It would make more sense for us to accept that capitalism is the best we’ve done so far in one aspect of life, but keep it in its place. For the rest of our choices, other approaches need to be found. And even in the business world, I can see no reason why modern capitalist consumerism should be taken to be the last word. It may be as good as it gets at present, but that doesn’t mean we shouldn’t be using our creativity and brainpower to find even better, more civilized, ways of organizing wealth creation in the future.

What do you think?

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Steve said...

Hi Coyote,

With this post I believe you are at last cutting to the chase. It seems reasonable to assume
that it is the increased competitive pressure that the majority of companies are under which is resulting in “Hamburger Management” Companies which are profitable tend to have more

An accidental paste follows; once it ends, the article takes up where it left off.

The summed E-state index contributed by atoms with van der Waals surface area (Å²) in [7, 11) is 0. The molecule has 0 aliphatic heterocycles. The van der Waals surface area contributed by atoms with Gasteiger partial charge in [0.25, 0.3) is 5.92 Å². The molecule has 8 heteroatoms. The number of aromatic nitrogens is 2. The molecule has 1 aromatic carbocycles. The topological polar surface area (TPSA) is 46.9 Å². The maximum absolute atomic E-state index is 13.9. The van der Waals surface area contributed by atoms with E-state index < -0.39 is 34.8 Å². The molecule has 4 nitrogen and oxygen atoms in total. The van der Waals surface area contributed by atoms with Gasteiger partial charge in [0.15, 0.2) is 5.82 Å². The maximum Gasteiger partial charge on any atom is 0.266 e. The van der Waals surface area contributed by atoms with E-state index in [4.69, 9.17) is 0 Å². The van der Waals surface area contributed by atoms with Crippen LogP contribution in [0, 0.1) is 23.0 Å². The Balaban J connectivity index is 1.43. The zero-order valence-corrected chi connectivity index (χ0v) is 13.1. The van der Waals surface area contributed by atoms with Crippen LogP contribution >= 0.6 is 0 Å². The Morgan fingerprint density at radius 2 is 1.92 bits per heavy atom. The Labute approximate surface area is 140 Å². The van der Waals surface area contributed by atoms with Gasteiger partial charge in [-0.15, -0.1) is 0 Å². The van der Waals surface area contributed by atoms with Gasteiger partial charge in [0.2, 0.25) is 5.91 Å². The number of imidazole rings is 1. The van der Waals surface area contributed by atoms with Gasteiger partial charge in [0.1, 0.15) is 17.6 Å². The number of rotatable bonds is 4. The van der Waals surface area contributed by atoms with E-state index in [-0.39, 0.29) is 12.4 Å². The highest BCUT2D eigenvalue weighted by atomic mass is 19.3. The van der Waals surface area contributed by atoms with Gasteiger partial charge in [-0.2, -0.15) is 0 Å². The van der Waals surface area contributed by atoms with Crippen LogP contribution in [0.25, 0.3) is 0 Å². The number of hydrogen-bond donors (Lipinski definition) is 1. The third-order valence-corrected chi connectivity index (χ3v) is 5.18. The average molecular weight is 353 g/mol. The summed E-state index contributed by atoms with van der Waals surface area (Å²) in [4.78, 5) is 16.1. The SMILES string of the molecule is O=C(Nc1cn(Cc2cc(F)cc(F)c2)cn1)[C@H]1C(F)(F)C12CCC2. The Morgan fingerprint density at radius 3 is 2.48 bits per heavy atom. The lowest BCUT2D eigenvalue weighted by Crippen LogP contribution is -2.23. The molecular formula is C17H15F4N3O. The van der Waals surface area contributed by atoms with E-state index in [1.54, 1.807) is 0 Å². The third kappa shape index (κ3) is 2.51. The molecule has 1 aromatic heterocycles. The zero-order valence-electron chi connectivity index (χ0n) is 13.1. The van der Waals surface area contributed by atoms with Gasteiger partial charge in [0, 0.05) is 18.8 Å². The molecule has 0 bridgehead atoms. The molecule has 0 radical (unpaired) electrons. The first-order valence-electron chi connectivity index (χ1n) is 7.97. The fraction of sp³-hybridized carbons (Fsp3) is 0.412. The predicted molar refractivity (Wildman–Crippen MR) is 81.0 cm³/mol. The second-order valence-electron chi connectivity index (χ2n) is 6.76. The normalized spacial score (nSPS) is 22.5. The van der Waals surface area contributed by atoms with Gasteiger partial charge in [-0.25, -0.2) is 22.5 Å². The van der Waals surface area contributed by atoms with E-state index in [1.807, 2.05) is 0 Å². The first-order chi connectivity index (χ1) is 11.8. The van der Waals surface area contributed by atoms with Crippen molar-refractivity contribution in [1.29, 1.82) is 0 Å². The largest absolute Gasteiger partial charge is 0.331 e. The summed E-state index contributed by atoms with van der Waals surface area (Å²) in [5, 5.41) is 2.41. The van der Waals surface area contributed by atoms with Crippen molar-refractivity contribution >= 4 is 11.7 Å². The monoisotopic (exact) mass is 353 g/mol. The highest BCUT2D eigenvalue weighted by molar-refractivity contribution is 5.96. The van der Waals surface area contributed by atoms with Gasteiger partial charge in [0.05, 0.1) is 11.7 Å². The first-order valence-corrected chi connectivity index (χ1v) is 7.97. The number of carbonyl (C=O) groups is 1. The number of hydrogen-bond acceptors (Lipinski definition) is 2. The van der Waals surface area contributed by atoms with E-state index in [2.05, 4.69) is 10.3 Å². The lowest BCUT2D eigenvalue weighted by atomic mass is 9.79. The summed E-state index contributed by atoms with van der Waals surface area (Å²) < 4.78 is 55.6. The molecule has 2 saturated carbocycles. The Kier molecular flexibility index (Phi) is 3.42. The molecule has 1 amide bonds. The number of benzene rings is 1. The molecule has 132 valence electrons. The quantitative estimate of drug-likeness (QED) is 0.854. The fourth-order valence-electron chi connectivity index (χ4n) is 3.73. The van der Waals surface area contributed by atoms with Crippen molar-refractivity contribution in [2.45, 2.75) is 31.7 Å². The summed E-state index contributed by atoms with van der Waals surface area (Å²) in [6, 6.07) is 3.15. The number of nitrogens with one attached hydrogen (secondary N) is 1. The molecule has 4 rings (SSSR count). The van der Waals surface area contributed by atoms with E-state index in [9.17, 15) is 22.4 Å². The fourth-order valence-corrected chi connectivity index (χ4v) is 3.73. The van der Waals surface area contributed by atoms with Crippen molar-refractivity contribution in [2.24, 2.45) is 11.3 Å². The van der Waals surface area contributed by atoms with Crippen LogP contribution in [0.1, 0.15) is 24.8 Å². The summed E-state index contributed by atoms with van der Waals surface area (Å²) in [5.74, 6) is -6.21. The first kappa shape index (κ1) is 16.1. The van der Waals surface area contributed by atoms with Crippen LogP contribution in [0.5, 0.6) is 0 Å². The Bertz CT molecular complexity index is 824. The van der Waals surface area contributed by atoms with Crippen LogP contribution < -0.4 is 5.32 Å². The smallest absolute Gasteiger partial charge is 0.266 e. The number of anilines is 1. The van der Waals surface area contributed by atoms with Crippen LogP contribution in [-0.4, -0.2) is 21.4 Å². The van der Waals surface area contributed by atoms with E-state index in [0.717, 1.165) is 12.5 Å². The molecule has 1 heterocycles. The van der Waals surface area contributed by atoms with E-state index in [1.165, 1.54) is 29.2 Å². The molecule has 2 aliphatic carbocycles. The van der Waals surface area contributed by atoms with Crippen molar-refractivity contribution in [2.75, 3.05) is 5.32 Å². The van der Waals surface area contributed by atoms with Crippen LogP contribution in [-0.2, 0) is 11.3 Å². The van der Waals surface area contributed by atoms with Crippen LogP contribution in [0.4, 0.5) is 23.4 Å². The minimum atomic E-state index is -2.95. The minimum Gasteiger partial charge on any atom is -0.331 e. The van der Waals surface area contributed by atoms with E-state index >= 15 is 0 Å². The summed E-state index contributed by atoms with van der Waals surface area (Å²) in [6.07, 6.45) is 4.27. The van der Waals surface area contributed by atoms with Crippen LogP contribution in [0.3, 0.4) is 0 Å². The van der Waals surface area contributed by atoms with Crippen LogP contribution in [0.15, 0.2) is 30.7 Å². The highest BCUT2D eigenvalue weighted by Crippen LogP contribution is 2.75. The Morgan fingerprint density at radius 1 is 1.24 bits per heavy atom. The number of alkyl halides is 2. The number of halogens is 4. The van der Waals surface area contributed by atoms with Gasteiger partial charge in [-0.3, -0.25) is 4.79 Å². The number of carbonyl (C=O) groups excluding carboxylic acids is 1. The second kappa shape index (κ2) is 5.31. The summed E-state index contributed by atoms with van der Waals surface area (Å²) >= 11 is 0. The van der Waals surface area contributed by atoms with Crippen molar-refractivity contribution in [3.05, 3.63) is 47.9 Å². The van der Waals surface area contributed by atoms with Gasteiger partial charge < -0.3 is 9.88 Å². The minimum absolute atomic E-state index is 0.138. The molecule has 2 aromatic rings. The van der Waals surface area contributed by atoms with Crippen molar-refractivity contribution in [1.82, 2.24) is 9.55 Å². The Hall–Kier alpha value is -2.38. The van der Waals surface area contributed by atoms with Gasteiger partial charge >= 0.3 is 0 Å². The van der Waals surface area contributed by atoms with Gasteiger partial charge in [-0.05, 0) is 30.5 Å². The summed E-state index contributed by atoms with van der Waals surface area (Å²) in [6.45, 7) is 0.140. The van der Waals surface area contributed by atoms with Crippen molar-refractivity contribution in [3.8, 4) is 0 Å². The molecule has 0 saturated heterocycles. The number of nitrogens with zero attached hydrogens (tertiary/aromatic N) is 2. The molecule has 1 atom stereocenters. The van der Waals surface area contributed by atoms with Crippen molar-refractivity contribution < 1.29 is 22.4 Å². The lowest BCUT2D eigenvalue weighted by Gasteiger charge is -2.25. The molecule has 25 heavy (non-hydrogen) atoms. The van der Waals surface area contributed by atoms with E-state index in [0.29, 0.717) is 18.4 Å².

humane leaders. However I would argue that the profits come first the humane leaders are a result of that.
I like your explanation of Wall Street´s and presumably other stock exchanges short sightedness. I assume it has always been so but that the technology breakthrough of the 80s
accelerated and increased the phenomena. I would like to hear your reasoning as to why it has become so.
I too have a background from the UK but now live in Sweden and have done so for many years. Here we have a degree of state intervention which I think my American friends would think is bordering on Communism. However I think it is fair to say that the system works and I don’t feel my life is lacking in freedom. That is not to say that it is perfect merely that the quality and value of goods and services does not appear to depend on private or public but more on individual leaders and there ability to manage an organisation.
As regards the present economic system it is always very sensitive to argue alternatives.
Economics seems to be equated with religion these days. I think Wall Street was never designed to be a short term trading centre but it is not beyond our powers to reform it to be